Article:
In this paper we describe a software that is used to test systems that are involved in sharing medical images within the EHR. Our software is used as part of the Integrating the Healthcare Enterprise (IHE) testing process to test the Cross Enterprise Document Sharing for imaging (XDS-I) integration profile. We describe its architecture and functionalities; we also expose the challenges encountered and discuss the elected design solutions.
Conclusions
EHR is being deployed in several countries. The EHR infrastructure will be continuously evolving to embrace advances in the information technology domain. Our software is built on a web framework to allow for an easy evolution with web technology. The testing software is publicly available; it can be used by system implementers to test their implementations. It can also be used by site integrators to verify and test the interoperability of systems, or by developers to understand specifications ambiguities, or to resolve implementations difficulties.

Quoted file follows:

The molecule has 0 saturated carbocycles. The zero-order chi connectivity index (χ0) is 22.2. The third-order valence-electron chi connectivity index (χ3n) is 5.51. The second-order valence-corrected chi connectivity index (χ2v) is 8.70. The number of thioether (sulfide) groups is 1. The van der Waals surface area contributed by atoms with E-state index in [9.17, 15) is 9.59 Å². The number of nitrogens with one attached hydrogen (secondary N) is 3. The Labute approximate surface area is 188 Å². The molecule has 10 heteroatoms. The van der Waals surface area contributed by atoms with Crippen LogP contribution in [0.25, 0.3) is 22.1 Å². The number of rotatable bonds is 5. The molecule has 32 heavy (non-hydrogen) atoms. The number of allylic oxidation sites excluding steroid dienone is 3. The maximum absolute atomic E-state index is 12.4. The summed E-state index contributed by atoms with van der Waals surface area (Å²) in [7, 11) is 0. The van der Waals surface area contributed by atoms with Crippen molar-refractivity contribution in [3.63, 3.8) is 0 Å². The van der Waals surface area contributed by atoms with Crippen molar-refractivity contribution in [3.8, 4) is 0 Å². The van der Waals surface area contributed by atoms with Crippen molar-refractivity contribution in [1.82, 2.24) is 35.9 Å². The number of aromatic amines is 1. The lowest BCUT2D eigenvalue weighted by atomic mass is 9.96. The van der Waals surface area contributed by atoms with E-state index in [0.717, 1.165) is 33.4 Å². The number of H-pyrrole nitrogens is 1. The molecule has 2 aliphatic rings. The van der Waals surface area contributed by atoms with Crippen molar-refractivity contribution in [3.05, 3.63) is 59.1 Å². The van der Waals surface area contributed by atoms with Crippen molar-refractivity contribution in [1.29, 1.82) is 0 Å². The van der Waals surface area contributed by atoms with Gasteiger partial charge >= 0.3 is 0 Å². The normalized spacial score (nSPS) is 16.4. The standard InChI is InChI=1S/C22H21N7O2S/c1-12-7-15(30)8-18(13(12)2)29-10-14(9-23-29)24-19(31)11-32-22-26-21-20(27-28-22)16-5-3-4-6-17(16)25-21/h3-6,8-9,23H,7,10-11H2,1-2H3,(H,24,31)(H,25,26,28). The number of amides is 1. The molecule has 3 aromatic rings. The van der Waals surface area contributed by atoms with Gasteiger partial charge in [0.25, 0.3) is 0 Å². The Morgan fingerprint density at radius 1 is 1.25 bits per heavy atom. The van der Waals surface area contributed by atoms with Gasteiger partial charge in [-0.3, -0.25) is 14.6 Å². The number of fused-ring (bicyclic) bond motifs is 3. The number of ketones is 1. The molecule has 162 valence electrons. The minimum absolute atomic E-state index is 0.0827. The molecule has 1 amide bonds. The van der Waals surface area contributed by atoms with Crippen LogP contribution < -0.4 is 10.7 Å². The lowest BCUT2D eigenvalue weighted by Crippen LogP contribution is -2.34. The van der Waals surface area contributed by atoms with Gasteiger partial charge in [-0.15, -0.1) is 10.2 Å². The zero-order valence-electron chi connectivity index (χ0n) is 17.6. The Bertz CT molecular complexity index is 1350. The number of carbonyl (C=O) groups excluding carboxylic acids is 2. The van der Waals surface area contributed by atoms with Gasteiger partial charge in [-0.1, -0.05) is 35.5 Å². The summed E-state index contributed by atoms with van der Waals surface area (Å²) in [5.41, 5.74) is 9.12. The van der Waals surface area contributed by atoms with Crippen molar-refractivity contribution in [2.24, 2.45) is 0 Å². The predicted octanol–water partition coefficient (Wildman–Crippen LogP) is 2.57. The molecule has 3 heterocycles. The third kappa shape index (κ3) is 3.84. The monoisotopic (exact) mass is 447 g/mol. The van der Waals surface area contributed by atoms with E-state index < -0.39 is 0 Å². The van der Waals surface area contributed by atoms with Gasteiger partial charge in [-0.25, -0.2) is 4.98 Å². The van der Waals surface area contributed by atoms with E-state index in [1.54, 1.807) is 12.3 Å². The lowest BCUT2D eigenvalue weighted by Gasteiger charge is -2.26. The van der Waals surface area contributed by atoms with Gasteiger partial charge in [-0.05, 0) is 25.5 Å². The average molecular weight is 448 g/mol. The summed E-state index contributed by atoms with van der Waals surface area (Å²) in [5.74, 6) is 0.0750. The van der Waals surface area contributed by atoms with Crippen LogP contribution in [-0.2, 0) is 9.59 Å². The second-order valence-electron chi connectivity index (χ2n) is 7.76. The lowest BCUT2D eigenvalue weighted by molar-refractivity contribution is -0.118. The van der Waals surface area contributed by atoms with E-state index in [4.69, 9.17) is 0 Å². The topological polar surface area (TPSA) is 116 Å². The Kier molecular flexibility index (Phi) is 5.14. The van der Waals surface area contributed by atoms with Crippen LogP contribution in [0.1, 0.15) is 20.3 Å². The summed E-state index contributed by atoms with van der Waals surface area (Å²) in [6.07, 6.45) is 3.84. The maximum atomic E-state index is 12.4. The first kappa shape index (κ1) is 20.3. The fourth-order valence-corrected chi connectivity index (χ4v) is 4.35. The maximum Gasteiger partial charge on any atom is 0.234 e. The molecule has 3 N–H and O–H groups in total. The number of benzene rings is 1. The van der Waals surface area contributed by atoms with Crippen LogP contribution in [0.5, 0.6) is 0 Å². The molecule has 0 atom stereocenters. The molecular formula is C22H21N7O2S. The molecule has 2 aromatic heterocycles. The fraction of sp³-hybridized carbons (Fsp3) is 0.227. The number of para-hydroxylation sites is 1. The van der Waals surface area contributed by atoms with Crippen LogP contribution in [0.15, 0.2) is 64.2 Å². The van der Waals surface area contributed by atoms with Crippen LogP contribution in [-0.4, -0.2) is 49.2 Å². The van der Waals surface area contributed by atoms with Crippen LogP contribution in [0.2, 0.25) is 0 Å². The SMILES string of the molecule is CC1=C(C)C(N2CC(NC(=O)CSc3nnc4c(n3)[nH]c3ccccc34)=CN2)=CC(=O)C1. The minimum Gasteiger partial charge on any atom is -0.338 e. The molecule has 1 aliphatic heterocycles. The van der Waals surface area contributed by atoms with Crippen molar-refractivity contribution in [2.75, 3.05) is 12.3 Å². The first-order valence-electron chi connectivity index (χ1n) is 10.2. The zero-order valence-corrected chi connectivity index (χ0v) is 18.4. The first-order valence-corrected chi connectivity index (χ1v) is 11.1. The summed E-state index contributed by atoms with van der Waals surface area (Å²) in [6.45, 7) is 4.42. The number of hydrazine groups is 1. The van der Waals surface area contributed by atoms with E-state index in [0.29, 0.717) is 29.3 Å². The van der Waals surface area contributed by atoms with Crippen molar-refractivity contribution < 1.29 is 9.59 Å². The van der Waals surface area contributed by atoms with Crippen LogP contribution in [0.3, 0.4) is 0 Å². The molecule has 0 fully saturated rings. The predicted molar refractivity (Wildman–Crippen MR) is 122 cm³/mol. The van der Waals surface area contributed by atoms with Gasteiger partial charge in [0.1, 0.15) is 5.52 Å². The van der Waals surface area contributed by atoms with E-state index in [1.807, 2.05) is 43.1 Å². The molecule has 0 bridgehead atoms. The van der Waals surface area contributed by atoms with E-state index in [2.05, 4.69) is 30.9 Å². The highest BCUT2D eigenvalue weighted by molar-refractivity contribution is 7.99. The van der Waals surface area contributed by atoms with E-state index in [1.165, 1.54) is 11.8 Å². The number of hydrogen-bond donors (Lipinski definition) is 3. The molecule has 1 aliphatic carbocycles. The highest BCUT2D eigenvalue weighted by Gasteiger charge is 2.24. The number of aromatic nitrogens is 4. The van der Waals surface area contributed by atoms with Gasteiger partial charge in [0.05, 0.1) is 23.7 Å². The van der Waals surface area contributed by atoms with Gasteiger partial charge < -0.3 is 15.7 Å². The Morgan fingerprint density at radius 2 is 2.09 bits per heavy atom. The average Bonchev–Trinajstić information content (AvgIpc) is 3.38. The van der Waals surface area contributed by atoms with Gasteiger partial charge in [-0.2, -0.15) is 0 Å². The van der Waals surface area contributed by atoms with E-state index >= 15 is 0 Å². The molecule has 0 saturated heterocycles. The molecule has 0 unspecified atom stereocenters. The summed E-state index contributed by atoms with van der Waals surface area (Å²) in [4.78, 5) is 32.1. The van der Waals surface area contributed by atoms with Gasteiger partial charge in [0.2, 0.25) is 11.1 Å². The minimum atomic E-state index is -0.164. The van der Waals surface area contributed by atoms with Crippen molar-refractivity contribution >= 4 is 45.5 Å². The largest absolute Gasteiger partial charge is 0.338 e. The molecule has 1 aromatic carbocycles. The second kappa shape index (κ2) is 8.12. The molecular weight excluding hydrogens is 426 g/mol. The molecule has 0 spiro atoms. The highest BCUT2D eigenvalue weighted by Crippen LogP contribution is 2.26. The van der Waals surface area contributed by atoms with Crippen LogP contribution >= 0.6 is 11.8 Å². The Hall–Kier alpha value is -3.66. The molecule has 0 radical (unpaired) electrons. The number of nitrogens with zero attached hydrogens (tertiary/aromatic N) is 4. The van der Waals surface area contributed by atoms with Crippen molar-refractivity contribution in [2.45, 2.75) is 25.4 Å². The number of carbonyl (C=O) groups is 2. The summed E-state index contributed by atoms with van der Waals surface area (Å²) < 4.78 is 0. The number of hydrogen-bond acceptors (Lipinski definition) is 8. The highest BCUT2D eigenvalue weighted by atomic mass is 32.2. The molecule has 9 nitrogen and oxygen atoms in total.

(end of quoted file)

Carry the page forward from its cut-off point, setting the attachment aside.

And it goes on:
doi:10.1186/1751-0473-5-9
PMCID: PMC2954912  PMID: 20858241
5.  Pseudonymization of Radiology Data for Research Purposes 
Journal of Digital Imaging  2006;20(3):284-295.